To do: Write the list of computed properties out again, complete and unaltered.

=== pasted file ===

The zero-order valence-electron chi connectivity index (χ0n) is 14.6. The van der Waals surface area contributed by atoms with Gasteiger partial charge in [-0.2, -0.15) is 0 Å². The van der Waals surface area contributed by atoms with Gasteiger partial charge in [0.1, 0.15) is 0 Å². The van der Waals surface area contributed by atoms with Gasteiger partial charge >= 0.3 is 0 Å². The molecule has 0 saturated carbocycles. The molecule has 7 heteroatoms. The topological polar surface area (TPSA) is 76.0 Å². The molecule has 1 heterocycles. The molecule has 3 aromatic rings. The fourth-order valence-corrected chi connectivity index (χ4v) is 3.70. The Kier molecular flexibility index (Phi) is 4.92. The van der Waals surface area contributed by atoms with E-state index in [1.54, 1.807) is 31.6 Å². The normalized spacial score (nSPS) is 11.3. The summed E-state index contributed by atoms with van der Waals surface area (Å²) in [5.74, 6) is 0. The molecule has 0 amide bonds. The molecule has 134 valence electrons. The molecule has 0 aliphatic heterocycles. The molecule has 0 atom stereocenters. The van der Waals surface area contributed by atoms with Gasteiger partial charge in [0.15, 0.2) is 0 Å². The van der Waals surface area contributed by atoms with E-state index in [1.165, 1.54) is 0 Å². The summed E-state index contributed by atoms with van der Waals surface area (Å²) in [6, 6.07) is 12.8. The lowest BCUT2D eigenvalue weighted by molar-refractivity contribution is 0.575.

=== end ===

The zero-order valence-electron chi connectivity index (χ0n) is 14.6. The van der Waals surface area contributed by atoms with Gasteiger partial charge in [-0.2, -0.15) is 0 Å². The van der Waals surface area contributed by atoms with Gasteiger partial charge in [0.1, 0.15) is 0 Å². The van der Waals surface area contributed by atoms with Gasteiger partial charge >= 0.3 is 0 Å². The molecule has 0 saturated carbocycles. The molecule has 7 heteroatoms. The topological polar surface area (TPSA) is 76.0 Å². The molecule has 1 heterocycles. The molecule has 3 aromatic rings. The fourth-order valence-corrected chi connectivity index (χ4v) is 3.70. The Kier molecular flexibility index (Phi) is 4.92. The van der Waals surface area contributed by atoms with E-state index in [1.54, 1.807) is 31.6 Å². The normalized spacial score (nSPS) is 11.3. The summed E-state index contributed by atoms with van der Waals surface area (Å²) in [5.74, 6) is 0. The molecule has 0 amide bonds. The molecule has 134 valence electrons. The molecule has 0 aliphatic heterocycles. The molecule has 0 atom stereocenters. The van der Waals surface area contributed by atoms with Gasteiger partial charge in [0.15, 0.2) is 0 Å². The van der Waals surface area contributed by atoms with E-state index in [1.165, 1.54) is 0 Å². The summed E-state index contributed by atoms with van der Waals surface area (Å²) in [6, 6.07) is 12.8. The lowest BCUT2D eigenvalue weighted by molar-refractivity contribution is 0.575.